Law Offices of Christie A. Leary P.C.
Call Us: 703-359-7111

Teens are known for getting into trouble, and many people dismiss their actions as "harmless fun" and "kids being kids." However, these actions can result in criminal charges and significant consequences.

For example, Virginia is known for its rich history, and there are a number of historical monuments and memorials all over the state to honor this history. But, young people may act irresponsibly and choose to vandalize, remove or damage this valuable property. Repairs are often costly, and due to the historical nature of some of this property, repairs may not always be an option.

As a result, Virginia lawmakers are determined to prevent as much of this damage as possible. According to Virginia Code, Section 18.2-137, intentionally defacing, damaging, removing or destroying property may result in a Class 1 misdemeanor, if the value of the property is less than $1,000. If the value of the property is more than $1,000, a conviction could result in a Class 6 felony. The convicted party may be ordered to pay restitution, once the fair market cost of repair or fair market replacement value is established.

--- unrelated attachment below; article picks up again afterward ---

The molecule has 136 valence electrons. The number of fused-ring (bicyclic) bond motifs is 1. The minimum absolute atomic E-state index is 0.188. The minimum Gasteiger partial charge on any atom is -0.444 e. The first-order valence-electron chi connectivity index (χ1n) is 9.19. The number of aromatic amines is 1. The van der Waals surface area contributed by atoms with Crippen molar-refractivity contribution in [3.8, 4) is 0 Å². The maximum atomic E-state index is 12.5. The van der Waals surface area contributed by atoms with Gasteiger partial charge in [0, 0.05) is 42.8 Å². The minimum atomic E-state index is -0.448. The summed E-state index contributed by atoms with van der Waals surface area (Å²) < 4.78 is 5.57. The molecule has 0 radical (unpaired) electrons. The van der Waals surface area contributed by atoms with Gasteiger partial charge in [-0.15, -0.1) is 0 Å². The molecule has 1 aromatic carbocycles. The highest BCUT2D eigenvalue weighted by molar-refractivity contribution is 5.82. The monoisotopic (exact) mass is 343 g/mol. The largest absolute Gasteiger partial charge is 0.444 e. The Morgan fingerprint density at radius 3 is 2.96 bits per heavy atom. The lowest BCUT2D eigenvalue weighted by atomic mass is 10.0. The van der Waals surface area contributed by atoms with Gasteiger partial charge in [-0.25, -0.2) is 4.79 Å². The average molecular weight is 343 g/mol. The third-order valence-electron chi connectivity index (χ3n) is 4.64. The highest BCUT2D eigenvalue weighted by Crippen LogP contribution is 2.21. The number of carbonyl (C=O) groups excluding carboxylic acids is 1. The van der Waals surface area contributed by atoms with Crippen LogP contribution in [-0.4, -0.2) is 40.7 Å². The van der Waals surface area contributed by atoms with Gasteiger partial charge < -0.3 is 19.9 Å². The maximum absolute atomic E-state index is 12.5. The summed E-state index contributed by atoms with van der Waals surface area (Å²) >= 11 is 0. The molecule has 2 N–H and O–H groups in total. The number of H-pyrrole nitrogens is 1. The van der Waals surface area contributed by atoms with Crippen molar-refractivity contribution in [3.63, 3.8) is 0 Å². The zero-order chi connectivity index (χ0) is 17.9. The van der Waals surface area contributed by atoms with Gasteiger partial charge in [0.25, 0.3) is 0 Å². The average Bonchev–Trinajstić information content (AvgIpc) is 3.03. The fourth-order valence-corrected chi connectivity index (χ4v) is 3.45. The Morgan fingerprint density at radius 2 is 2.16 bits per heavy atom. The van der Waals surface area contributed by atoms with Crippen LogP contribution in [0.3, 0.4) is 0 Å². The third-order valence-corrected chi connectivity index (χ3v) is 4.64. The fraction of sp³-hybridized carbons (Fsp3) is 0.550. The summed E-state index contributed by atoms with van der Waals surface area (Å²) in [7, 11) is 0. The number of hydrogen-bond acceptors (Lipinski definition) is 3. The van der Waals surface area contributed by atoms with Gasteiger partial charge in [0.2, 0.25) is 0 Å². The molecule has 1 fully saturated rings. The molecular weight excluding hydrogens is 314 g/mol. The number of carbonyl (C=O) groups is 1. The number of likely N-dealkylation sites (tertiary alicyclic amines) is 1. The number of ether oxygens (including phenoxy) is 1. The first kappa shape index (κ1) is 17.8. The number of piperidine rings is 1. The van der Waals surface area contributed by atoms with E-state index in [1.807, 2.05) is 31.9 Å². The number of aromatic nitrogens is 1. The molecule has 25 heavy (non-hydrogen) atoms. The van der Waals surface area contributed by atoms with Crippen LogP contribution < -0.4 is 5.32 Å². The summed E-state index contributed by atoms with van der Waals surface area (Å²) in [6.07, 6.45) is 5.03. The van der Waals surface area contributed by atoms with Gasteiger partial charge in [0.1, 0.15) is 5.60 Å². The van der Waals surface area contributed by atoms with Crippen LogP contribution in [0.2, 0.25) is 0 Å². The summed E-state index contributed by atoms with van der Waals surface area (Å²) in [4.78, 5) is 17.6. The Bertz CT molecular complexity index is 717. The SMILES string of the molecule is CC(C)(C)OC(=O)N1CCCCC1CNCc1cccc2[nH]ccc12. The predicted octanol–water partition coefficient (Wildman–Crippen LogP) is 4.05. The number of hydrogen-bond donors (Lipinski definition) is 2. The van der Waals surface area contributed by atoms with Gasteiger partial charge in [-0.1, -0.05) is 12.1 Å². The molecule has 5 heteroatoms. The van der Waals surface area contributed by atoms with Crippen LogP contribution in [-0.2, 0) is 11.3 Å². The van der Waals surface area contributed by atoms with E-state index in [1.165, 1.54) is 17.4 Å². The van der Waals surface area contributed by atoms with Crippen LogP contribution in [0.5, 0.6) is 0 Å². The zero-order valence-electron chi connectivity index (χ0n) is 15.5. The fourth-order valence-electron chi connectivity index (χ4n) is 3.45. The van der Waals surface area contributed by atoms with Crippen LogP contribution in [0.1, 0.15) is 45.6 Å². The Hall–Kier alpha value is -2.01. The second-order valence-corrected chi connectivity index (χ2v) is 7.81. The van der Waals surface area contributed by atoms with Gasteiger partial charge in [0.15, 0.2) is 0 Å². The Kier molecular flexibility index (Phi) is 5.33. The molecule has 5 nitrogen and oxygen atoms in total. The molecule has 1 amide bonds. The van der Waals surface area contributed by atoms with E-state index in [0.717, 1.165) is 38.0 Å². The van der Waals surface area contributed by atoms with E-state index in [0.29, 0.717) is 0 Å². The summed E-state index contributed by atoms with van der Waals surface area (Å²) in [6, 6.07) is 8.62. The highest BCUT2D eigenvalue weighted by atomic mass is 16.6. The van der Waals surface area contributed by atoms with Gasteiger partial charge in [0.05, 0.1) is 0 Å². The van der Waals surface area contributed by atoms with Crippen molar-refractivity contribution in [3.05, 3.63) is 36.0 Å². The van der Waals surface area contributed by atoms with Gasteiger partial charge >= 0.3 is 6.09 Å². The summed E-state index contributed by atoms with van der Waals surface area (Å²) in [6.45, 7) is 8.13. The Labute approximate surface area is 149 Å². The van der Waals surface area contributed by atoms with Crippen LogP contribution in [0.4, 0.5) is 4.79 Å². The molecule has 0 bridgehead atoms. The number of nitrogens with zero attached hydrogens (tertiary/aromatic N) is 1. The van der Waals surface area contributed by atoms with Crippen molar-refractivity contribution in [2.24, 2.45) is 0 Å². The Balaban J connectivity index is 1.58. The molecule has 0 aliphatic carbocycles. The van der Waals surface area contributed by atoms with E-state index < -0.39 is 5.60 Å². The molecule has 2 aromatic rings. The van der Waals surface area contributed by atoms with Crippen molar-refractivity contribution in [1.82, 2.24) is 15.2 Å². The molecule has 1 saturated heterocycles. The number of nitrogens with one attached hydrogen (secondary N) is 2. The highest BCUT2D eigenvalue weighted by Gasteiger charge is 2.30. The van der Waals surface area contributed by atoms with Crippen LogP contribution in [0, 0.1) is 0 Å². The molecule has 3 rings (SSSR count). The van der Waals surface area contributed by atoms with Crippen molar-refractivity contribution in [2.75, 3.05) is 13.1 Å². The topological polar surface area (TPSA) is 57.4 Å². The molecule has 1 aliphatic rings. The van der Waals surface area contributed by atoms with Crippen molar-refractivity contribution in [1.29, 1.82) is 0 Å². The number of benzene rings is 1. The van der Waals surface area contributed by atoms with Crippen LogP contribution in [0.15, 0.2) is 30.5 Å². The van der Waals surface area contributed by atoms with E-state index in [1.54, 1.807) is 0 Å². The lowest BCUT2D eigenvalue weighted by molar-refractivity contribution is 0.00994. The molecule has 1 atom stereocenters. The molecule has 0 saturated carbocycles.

In some cases, people may accidentally damage property while engaging in unlawful actions. For instance, if a person is driving recklessly and crashes into a statue, they may not have intended to destroy the statue, but they were breaking the law by driving recklessly, and therefore, may still be liable for property damage. In most cases, this type of property damage charge will be classified as a Class 3 misdemeanor, a less serious charge than intentional property damage.

If charged with the destruction of property, the prosecutor will need to prove one engaged in unlawful activity or destroyed the property intentionally. The attorney will help defend against these charges and present evidence to show one is not criminally negligent and not acting with the intent to destroy property.

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